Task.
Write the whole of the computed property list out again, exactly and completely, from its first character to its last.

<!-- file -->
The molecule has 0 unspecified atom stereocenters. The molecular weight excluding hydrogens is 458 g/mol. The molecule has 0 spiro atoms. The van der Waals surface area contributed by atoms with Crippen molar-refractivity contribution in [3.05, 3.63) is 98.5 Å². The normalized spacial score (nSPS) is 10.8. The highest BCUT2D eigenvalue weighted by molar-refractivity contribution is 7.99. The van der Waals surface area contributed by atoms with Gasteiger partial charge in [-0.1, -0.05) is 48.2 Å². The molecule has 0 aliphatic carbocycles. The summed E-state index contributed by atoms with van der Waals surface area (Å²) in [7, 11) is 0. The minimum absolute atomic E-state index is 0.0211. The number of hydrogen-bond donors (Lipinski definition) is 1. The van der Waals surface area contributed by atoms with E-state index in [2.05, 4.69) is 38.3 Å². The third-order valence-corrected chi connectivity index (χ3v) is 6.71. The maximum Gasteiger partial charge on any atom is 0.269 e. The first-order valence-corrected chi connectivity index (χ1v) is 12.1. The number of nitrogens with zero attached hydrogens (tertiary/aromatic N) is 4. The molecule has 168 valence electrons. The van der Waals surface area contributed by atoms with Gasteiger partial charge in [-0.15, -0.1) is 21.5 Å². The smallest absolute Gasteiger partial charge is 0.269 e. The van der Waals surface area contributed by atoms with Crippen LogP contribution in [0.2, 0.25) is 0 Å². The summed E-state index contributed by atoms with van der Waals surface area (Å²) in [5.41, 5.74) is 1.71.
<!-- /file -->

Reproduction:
The molecule has 0 unspecified atom stereocenters. The molecular weight excluding hydrogens is 458 g/mol. The molecule has 0 spiro atoms. The van der Waals surface area contributed by atoms with Crippen molar-refractivity contribution in [3.05, 3.63) is 98.5 Å². The normalized spacial score (nSPS) is 10.8. The highest BCUT2D eigenvalue weighted by molar-refractivity contribution is 7.99. The van der Waals surface area contributed by atoms with Gasteiger partial charge in [-0.1, -0.05) is 48.2 Å². The molecule has 0 aliphatic carbocycles. The summed E-state index contributed by atoms with van der Waals surface area (Å²) in [7, 11) is 0. The minimum absolute atomic E-state index is 0.0211. The number of hydrogen-bond donors (Lipinski definition) is 1. The van der Waals surface area contributed by atoms with E-state index in [2.05, 4.69) is 38.3 Å². The third-order valence-corrected chi connectivity index (χ3v) is 6.71. The maximum Gasteiger partial charge on any atom is 0.269 e. The first-order valence-corrected chi connectivity index (χ1v) is 12.1. The number of nitrogens with zero attached hydrogens (tertiary/aromatic N) is 4. The molecule has 168 valence electrons. The van der Waals surface area contributed by atoms with Gasteiger partial charge in [-0.15, -0.1) is 21.5 Å². The smallest absolute Gasteiger partial charge is 0.269 e. The van der Waals surface area contributed by atoms with Crippen LogP contribution in [0.2, 0.25) is 0 Å². The summed E-state index contributed by atoms with van der Waals surface area (Å²) in [5.41, 5.74) is 1.71.